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Ryefarmer

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Everything posted by Ryefarmer

  1. I hope you all get the idea?

    I applaud innovation and all this is potentially workable. At the same time, as I read through the posts, I am struck by the complexities and costs for a gallon of vodka a week, which probably will not be much better than a mid range shelf vodka (as already stated). If it's single malt then the complexity level increases quite a bit. It can take years to master a good grain recipe. So who is the market aimed at? Amateur home hobby distillers who do not care about time or costs seem to me to be only market; (and it well may be a valuable market). But I suspect that part of the home distillation hobby is not just for the liquor but for the "craft" value. Taking too much "craft" away diminishes the challenge and resulting satisfaction.Times are a changin', though; and this old bearded farmer knows better then to say never to any innovation. A younger, more tech hungry (and fast food trained) customer may be the niche. I don't know. I do know that your dialogue could be brought down to earth a little so we "simple" folk can better envision the product. Remember, some of your costumers are going to be looking their wives in the eye and listening to "YOU PAID HOW MUCH FOR IT??? To make WHAT??? You're going to put it WHERE??? WHY??? Science speak won't mean much then. Anyway, good luck.
  2. Flavor profile of Soft Red Winter/Hard Red Winter VS Soft White Wheat?

    We are located in Tulelake, Cal., in the Cascades NE of Mount Shasta.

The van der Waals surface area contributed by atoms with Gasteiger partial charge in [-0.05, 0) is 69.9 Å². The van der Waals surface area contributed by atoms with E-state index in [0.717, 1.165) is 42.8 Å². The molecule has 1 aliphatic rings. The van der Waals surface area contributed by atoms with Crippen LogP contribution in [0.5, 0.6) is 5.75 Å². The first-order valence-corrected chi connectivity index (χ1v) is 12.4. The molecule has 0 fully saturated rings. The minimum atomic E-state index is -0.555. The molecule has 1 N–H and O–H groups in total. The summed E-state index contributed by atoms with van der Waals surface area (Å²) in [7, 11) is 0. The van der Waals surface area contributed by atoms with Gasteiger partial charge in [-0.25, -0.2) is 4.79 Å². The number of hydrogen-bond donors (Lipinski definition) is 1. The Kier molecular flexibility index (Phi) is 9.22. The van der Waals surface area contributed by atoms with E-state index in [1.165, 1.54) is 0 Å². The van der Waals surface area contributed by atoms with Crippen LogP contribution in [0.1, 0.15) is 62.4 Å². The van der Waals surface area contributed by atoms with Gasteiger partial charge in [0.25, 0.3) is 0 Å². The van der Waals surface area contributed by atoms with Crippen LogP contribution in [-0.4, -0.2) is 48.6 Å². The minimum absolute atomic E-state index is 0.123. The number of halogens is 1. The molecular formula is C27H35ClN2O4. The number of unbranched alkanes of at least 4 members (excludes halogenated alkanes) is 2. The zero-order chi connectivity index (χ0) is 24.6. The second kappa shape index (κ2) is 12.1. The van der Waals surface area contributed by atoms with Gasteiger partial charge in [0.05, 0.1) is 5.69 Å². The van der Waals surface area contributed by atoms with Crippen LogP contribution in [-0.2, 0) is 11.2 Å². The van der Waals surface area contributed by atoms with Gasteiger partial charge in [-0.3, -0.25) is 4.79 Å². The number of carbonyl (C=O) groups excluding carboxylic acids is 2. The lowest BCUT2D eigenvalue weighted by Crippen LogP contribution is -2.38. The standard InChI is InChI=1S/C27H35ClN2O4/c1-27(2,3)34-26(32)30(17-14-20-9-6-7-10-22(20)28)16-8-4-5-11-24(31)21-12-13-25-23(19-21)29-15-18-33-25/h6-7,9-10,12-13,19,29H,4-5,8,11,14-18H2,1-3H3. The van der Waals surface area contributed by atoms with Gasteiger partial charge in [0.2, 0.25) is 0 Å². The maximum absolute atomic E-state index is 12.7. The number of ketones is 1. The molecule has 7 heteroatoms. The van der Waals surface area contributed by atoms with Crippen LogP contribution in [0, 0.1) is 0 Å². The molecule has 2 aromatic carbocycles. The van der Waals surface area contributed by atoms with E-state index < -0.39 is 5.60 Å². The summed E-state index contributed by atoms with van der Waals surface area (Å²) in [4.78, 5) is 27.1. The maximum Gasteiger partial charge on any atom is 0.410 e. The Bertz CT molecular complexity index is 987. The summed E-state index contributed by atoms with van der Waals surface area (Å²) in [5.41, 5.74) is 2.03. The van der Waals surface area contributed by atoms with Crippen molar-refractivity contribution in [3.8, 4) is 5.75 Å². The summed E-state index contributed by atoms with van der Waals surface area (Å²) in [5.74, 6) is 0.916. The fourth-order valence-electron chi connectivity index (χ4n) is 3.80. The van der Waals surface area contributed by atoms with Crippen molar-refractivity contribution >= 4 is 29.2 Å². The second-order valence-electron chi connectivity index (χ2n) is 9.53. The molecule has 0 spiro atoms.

3. Flavor profile of Soft Red Winter/Hard Red Winter VS Soft White Wheat?

    We grow soft white currently and hard red in the past. The taste characteristics are similar but the hard red is higher in protein and has a stronger gluten. Plus it mills quite a bit harder. I can't say for sure but the soft white, being higher in carbs and breaks down easier, may yield better. It's the grain of choice for a local dairy who's cows eat and convert it much better than hard red. (and remember...cows are good methane producers)
  4. Heat sleeve shrinker

    Tried your wife's hair dryer yet? Most of 'em put out 1800 watts. May or may not take the duty cycle.
  5. Hi all, It looks as if we are going to be building a 300 gal all copper pot still for our up-and coming distillery. We have a good shop, welding equipment and welders. What we don't really know is what type and gauge of copper we need to use for this application. Any advise would be appreciated. Thanks
  6. Hello from Argentina

    I'm pretty new also. Welcome to the community.
  7. Raining Aprictos

    This article may help a bit. It's about peaches but probably similar to apricots.
  8. Raining Aprictos

    Possibly butyric or isovaleric acid??? Many seeds have trace amounts and it doesn't take much. Just a guess.
  9. Looking for suggestions on separating grain after mashing

    We raise cattle and have used fuel ethanol stillage in the past. There are several reasons we like it dry. First, we bought it by the semi load and didn't want to pay for water. Second, we mixed it with dry feed in a ration and the dryer it was the better it mixed. Cows can bloat fairly easy with wet product where-as pigs have a better time digesting it.
  10. I understand with the new California craft distilling law spirits may not be sold directly to retailers in California but can be exported. This may sound like a stupid question but can anyone clarify whether we can sell directly to Oregons OLCC? We are right on the California side of the Oregon border and may have an easier time marketing in Oregon that California. Thanks
  11. Selling California craft spirits in Oregon

    Thank you OSD.
  12. Selling California craft spirits in Oregon

    Bump. No California craft distillers sell in Oregon?
  13. Hello from Oregon

    Yeah, Great packaging. Welcome.
  14. Synergy Wine And Spirits Group